of MS‑13—escaped from prison in Honduras,
where he was being held on weapons and drug trafficking
charges. Four months later, a bus full of holiday
shoppers in Honduras was attacked by gunmen who
left 28 people dead, including six children. Honduran
authorities suspected Rivera Paz of masterminding
Rivera Paz escaped to the United States.
Last February, a vigilant Texas Department of Public
Safety trooper and a Brooks County Deputy Sheriff
stopped several cars they suspected might be transporting
illegal aliens. They discovered Rivera Paz hiding
in one of the trunks and arrested him. He provided
them with a false name.
By this time, Border Patrol agents had alerted officials
in Texas that Rivera Paz might be heading north.
An alert Lieutenant at the East Hidalgo Detention
Center, where Rivera Paz was being held, suspected
he might be part of MS‑13 and notified the
FBI and Border Patrol. They identified him as the
fugitive gang leader.
I'm sure that these officers thought they were just
doing their jobs. But thanks to their vigilance,
this dangerous gang leader is currently serving
time in the United States, after which he will be
deported to face charges in Honduras.
Aside from cracking down on gangs, your partnerships
in the cyber arena have also been invaluable. Many
of your officers work on our Regional Computer Forensics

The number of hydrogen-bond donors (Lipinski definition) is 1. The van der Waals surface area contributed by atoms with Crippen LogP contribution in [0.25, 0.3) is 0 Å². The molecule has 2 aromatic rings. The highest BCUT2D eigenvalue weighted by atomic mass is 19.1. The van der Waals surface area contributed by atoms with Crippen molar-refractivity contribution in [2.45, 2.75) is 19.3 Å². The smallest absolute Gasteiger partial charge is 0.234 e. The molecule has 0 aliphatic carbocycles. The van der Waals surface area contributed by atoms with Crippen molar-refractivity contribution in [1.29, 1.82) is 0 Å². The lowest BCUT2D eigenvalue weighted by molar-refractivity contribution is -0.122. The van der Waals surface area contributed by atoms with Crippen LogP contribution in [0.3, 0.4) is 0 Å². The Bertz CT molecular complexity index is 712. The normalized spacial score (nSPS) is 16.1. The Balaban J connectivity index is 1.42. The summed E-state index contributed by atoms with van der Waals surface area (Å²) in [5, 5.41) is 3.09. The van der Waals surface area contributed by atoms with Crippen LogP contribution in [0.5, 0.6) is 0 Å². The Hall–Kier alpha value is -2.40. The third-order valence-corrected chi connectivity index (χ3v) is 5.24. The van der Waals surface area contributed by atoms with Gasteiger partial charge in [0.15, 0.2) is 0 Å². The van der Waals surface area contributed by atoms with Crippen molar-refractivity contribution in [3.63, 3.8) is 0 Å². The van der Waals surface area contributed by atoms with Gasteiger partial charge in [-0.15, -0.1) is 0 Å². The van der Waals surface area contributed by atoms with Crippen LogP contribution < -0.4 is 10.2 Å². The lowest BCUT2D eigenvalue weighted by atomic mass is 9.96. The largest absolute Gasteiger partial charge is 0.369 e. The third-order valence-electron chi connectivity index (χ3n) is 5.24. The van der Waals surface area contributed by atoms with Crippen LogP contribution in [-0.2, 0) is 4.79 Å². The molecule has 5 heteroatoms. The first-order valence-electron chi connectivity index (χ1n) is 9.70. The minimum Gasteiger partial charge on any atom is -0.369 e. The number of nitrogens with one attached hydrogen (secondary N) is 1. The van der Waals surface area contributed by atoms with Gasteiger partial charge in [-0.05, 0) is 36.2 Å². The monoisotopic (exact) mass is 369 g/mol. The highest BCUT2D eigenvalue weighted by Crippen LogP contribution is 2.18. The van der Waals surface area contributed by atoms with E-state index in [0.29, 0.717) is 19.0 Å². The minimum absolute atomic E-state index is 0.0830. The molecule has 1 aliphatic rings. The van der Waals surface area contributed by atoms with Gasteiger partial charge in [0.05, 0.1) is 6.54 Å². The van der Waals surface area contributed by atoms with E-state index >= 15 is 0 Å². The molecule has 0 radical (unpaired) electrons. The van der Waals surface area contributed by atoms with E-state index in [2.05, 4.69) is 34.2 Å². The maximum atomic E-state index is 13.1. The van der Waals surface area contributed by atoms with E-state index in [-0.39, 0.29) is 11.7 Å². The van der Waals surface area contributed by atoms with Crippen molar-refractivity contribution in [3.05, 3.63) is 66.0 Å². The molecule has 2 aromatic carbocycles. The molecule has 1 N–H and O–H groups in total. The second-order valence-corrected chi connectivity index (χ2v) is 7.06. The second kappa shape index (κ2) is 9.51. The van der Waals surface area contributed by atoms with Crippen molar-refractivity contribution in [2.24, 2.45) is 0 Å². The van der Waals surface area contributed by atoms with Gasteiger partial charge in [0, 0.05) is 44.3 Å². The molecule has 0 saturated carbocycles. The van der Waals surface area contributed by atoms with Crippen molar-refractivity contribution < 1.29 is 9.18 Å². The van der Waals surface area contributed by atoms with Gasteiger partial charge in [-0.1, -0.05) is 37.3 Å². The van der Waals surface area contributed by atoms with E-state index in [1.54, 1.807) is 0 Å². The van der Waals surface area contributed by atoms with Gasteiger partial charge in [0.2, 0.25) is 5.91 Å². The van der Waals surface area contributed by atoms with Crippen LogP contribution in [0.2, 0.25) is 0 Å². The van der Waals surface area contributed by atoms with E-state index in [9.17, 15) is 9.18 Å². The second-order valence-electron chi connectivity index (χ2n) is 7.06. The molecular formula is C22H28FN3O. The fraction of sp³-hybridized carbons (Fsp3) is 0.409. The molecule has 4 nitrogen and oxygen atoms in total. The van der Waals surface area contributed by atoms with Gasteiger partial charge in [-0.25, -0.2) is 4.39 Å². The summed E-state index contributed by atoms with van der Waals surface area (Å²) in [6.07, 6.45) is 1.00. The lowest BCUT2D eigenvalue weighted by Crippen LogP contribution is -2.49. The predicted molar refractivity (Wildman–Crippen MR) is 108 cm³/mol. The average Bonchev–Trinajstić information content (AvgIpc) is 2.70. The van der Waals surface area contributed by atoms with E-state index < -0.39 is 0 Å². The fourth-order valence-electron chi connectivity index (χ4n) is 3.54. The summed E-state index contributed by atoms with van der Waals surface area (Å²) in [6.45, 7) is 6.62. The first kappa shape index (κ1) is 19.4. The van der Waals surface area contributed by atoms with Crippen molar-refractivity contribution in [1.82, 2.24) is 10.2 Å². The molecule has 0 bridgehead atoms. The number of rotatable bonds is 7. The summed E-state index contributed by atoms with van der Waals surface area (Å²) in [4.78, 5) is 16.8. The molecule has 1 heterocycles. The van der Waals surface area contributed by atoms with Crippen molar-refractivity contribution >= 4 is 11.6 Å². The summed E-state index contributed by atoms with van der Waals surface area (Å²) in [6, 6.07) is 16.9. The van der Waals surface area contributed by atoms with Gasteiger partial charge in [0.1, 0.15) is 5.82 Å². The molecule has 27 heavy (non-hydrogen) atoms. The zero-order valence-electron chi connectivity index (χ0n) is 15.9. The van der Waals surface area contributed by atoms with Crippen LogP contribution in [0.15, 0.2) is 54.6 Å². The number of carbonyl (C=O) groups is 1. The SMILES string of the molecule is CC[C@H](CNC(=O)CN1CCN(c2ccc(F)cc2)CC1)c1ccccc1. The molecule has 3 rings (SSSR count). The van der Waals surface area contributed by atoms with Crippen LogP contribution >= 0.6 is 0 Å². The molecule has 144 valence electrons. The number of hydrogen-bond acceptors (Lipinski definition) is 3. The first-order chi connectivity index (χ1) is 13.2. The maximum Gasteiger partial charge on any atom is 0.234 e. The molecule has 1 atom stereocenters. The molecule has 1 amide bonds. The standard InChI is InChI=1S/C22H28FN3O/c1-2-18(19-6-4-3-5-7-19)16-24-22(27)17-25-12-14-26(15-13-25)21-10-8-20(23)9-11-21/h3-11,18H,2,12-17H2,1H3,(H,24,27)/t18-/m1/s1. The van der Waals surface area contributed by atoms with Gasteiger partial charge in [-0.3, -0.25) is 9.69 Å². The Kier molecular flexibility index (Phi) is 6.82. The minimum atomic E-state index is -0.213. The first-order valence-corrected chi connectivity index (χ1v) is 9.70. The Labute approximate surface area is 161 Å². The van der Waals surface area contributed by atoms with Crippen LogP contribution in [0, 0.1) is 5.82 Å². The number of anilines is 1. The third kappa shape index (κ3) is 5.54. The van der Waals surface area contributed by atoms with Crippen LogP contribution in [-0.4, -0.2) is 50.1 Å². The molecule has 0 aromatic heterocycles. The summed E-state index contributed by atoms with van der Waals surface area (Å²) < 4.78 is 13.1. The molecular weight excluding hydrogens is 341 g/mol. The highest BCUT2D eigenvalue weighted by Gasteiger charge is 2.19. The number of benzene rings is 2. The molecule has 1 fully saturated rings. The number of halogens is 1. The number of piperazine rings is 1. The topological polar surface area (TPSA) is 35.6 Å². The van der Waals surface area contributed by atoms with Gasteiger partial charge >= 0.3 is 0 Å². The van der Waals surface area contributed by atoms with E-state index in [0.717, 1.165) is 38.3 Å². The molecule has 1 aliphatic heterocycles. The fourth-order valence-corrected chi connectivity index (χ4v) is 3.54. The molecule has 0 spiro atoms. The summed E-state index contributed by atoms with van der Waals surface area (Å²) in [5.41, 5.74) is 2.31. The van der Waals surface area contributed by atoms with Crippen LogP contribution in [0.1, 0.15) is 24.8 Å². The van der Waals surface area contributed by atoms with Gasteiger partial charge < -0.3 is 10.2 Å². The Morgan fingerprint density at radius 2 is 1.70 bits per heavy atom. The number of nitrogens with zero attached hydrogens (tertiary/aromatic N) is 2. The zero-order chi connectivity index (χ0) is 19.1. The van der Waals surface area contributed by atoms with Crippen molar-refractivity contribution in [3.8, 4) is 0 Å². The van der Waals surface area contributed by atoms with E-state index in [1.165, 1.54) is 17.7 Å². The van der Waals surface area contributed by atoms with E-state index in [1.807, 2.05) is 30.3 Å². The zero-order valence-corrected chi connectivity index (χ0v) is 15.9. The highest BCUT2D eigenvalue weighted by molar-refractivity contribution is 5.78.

Labs. In one recent case involving an RCFL, Missouri
Highway Patrol Corporal Jeff Owen provided key digital
evidence that helped identify the suspected murderer
of Bobbie Jo Stinnett, of Skidmore, Missouri. Stinnett,
who was eight months pregnant when she was killed,
was found strangled in her home, with her baby taken
from her womb.
Working with the St. Joseph Police Department in
Missouri, Corporal Owen examined the victim's computer
and traced a suspicious message back to the address
from which it had been sent. The FBI set up surveillance
at that address and within 24 hours arrested the
suspect when she arrived at her home in Kansas,
with Bobbie Jo Stinnett's baby daughter in her arms.
These successes are a result of our partnerships.
Whether we are FBI Agents in New York City or sheriffs
in Nebraska, we are all facing the same threats.
Our danger is your danger. Our resources are your
resources. And our success is your success.
* * *
Together, we stand on a border—a border between
freedom and tyranny, order and chaos, civilization
and lawlessness. We know that our freedom is not
assured. We must cherish it. We must defend it.
The threats continue to change, but we have made
tangible progress—every day that we work together,
we make our world safer.
This is not the work of the FBI alone, or any one
police department, or agency, or even nation. To
go back to where I began, this, too, "ought
to be regarded as the work of many heads and many
President Lincoln once wrote to one of his generals:
"Beware of rashness, but with energy and sleepless
vigilance, go forward and give us victories."
We in the FBI are grateful for your patriotism and
your partnership. And I am confident that if we
go forward together, with energy and with vigilance,
we too shall be the victors.
Thank you and God bless.